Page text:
After 37 years, I’ve finally figured out the curse of the Kings. It’s all about real estate.
I’m not talking about a real estate curse that involves ancient Native American burial grounds.
For some Kings fans, the fictional image of bones beneath old Arco Arena explained why the team was so lousy.
The burial grounds theory collapsed when the team moved Downtown. If anything, the Kings got worse on K Street.
Some of us remember when beating UC Davis meant everything to Sacramento State’s football team. But with success defined by one game, victory was impossible. Between 1970 and 1987, the Aggies defeated the Hornets 18 consecutive times.
The annual mismatch made UC Davis coach Jim Sochor smile when he heard the word “rivalry.” He would say, “It’s not a rivalry until they beat us.”
Sochor died in 2015 at age 77. He lived long enough to see some improvements in Sac State’s football program, but not many. Since 2000, Davis has won the Causeway Classic 15 times.
My two favorite sports clichés are “must-win game” and “rebuilding year.”
Back when I was a young Sacramento sportswriter, I avoided those phrases. They were trite. But I always smiled when local TV and radio pundits rolled out “must win” and “rebuilding.” Still do.
There was nothing lovely about the old brick building at 3520 Fifth Ave. The roof leaked. The second-floor gym reeked of sweat and leather. But for years, the place was a magic castle.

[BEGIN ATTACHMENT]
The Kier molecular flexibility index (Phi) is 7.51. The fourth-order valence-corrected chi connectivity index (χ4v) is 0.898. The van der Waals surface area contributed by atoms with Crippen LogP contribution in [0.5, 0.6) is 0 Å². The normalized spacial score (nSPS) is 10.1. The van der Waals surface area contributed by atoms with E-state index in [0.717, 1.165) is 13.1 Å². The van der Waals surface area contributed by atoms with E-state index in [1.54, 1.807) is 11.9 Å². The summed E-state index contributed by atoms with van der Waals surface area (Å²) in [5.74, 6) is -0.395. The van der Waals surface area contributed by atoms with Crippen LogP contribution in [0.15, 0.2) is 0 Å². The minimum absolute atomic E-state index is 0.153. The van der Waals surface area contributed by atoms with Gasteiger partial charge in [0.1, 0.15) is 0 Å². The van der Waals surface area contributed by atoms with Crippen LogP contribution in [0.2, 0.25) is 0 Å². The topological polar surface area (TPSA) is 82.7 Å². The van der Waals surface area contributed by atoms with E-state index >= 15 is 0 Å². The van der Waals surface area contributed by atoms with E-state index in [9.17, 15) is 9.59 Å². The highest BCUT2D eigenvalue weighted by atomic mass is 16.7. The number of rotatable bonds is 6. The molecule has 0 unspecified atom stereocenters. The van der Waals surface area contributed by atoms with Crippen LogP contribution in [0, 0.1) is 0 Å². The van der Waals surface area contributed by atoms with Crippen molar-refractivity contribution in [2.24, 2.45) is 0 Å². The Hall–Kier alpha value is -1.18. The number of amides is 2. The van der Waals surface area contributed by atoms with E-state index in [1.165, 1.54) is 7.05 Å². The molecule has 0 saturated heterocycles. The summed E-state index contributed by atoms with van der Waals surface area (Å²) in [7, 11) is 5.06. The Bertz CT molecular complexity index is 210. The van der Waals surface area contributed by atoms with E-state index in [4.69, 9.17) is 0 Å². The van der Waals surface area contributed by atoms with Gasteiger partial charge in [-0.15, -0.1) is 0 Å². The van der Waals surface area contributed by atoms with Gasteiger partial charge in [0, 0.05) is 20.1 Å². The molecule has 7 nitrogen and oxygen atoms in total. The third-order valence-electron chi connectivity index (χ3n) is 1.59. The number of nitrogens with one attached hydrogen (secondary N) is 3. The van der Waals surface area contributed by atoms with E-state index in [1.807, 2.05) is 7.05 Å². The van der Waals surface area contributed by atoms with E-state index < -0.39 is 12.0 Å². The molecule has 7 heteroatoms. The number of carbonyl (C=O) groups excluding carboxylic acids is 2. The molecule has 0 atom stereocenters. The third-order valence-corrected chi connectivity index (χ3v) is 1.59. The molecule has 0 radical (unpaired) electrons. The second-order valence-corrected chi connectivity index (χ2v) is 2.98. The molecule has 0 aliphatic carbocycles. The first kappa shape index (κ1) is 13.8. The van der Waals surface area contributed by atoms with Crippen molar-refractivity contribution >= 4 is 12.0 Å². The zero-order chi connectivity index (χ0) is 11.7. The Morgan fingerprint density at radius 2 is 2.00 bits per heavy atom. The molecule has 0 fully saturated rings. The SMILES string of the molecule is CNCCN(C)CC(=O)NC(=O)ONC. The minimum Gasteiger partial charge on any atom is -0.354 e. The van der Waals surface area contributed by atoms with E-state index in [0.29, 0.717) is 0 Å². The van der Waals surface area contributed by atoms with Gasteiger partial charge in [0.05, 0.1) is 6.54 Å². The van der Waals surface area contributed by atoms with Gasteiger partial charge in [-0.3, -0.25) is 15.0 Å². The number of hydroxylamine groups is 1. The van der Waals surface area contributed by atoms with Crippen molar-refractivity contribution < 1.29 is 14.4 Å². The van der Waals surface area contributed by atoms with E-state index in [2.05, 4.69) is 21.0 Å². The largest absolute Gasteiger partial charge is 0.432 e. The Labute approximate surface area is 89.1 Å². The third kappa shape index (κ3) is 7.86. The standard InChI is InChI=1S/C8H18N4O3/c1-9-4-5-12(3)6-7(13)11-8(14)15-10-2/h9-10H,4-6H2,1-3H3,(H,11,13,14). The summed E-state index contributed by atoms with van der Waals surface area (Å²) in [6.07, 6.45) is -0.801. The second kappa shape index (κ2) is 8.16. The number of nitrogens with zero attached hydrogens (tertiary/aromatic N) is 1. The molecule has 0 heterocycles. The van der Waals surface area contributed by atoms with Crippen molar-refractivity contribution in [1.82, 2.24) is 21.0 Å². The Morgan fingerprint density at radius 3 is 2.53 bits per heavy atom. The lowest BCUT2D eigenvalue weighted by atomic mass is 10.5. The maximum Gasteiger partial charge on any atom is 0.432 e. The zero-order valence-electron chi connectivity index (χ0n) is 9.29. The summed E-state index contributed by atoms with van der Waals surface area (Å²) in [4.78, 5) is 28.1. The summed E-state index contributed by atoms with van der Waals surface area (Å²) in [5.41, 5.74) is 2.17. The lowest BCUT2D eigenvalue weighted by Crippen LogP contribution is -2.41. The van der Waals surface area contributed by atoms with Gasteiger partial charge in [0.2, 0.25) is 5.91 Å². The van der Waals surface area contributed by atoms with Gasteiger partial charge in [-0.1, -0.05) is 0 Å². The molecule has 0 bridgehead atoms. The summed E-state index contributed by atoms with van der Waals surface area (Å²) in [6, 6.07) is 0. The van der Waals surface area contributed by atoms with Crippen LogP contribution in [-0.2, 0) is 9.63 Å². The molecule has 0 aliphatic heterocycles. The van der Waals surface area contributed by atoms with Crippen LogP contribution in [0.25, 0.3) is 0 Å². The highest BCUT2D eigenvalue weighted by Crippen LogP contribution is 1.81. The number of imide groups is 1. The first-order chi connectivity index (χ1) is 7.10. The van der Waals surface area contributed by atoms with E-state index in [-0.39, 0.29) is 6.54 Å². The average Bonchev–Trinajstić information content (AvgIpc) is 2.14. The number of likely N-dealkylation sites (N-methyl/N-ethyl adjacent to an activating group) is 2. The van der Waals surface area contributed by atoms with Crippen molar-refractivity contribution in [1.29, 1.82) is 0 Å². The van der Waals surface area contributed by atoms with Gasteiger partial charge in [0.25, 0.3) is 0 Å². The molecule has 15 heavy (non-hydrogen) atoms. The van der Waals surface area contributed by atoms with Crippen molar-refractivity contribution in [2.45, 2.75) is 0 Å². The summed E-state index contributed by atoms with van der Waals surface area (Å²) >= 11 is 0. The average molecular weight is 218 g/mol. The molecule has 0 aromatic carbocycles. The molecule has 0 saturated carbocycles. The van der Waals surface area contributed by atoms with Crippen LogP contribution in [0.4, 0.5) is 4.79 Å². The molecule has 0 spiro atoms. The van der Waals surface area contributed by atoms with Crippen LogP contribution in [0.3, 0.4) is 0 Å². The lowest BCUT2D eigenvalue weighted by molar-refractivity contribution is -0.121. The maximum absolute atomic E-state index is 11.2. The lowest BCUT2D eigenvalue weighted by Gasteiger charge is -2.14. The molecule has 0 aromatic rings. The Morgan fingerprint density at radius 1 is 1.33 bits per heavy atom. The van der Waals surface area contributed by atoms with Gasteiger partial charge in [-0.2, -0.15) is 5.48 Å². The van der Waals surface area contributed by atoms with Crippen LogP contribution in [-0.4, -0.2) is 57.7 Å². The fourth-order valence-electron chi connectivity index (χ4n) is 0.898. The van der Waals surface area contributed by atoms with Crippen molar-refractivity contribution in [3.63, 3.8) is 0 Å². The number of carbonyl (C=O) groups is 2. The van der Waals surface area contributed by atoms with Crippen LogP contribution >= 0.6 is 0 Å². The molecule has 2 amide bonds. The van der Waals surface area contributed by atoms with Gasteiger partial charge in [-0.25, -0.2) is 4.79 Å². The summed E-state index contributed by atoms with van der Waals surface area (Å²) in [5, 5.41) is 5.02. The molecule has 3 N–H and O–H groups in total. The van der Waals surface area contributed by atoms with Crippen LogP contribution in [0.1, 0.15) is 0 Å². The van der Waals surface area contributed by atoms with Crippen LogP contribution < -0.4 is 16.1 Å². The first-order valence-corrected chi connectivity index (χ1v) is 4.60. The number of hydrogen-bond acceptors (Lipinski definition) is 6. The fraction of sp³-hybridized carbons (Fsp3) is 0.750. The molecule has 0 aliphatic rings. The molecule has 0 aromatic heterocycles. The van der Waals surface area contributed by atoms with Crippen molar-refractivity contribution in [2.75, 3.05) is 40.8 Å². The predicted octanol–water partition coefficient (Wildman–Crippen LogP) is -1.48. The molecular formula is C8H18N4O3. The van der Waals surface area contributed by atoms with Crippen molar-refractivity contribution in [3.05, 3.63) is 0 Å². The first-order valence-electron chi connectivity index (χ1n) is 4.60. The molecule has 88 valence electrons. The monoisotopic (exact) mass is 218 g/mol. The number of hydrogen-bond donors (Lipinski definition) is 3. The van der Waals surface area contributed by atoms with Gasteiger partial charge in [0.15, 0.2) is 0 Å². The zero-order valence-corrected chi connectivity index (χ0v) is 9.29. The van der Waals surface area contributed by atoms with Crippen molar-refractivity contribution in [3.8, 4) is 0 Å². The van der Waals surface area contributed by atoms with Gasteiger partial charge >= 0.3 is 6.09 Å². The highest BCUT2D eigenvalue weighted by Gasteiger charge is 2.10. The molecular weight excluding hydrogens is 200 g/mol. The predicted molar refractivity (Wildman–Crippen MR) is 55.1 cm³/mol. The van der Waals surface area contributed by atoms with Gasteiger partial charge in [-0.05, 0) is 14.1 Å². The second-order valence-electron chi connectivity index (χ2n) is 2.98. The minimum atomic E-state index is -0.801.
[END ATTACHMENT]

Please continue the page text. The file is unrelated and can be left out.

Young people climbed the stairs and left the streets behind. They pounded the heavy bag, skipped rope, shadow boxed and learned to properly throw and take punches.
The Oak Park building was home to the Police Athletic League boxing program, the city’s premier recreational safe ground for underserved young people, ages 7 to 17. As Mayor Darrell Steinberg and the City Council ponder why today’s teens become tomorrow’s gangsters, the answer is found among the ghosts of 3520 Fifth Ave.
Being a sports fan in Sacramento isn’t completely awful.
True, the Kings have exploited the community’s one-horse status for decades. The basketball team sells far more tickets, suites and sponsorships than failure warrants.
A season or two of home games with 10,000 empty seats would embarrass the Kings, if that’s possible, and provide visual and financial motivation to fix the mess.
The town’s favorite sports bookies didn’t wear mouse ears. They chewed toothpicks and smoked cigars. They hung out at the Bar of Music on 11th Street and Georgian’s on J Street. When those joints disappeared, they moved to Joe Marty’s on Broadway and Simon’s on 16th Street.
What would our legendary gamblers—a hall of fame led by Jackie King and Sid Tenner—think about Mickey Mouse muscling in on the action?